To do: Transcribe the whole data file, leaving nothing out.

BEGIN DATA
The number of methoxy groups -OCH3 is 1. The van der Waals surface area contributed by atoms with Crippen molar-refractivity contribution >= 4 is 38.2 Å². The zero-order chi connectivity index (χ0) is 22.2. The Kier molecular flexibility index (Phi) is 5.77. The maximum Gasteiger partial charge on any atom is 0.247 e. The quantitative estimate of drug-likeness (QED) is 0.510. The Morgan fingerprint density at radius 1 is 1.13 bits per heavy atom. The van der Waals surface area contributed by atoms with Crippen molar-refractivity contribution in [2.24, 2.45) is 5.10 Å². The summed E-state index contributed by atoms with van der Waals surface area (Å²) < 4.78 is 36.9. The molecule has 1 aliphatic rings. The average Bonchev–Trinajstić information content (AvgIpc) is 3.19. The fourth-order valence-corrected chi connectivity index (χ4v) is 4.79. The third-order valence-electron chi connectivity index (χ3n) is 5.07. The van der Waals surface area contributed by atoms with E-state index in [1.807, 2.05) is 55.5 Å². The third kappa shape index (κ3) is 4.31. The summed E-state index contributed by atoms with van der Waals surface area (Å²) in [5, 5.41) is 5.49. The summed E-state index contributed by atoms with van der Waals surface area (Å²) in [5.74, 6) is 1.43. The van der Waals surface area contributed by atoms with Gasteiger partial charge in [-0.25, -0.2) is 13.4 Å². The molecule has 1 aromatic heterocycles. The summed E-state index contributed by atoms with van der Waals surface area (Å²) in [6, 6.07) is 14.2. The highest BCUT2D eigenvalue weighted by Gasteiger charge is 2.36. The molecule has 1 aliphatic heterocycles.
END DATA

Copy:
The number of methoxy groups -OCH3 is 1. The van der Waals surface area contributed by atoms with Crippen molar-refractivity contribution >= 4 is 38.2 Å². The zero-order chi connectivity index (χ0) is 22.2. The Kier molecular flexibility index (Phi) is 5.77. The maximum Gasteiger partial charge on any atom is 0.247 e. The quantitative estimate of drug-likeness (QED) is 0.510. The Morgan fingerprint density at radius 1 is 1.13 bits per heavy atom. The van der Waals surface area contributed by atoms with Crippen molar-refractivity contribution in [2.24, 2.45) is 5.10 Å². The summed E-state index contributed by atoms with van der Waals surface area (Å²) < 4.78 is 36.9. The molecule has 1 aliphatic rings. The average Bonchev–Trinajstić information content (AvgIpc) is 3.19. The fourth-order valence-corrected chi connectivity index (χ4v) is 4.79. The third-order valence-electron chi connectivity index (χ3n) is 5.07. The van der Waals surface area contributed by atoms with E-state index in [1.807, 2.05) is 55.5 Å². The third kappa shape index (κ3) is 4.31. The summed E-state index contributed by atoms with van der Waals surface area (Å²) in [5, 5.41) is 5.49. The summed E-state index contributed by atoms with van der Waals surface area (Å²) in [5.74, 6) is 1.43. The van der Waals surface area contributed by atoms with Gasteiger partial charge in [-0.25, -0.2) is 13.4 Å². The molecule has 1 aromatic heterocycles. The summed E-state index contributed by atoms with van der Waals surface area (Å²) in [6, 6.07) is 14.2. The highest BCUT2D eigenvalue weighted by Gasteiger charge is 2.36. The molecule has 1 aliphatic heterocycles.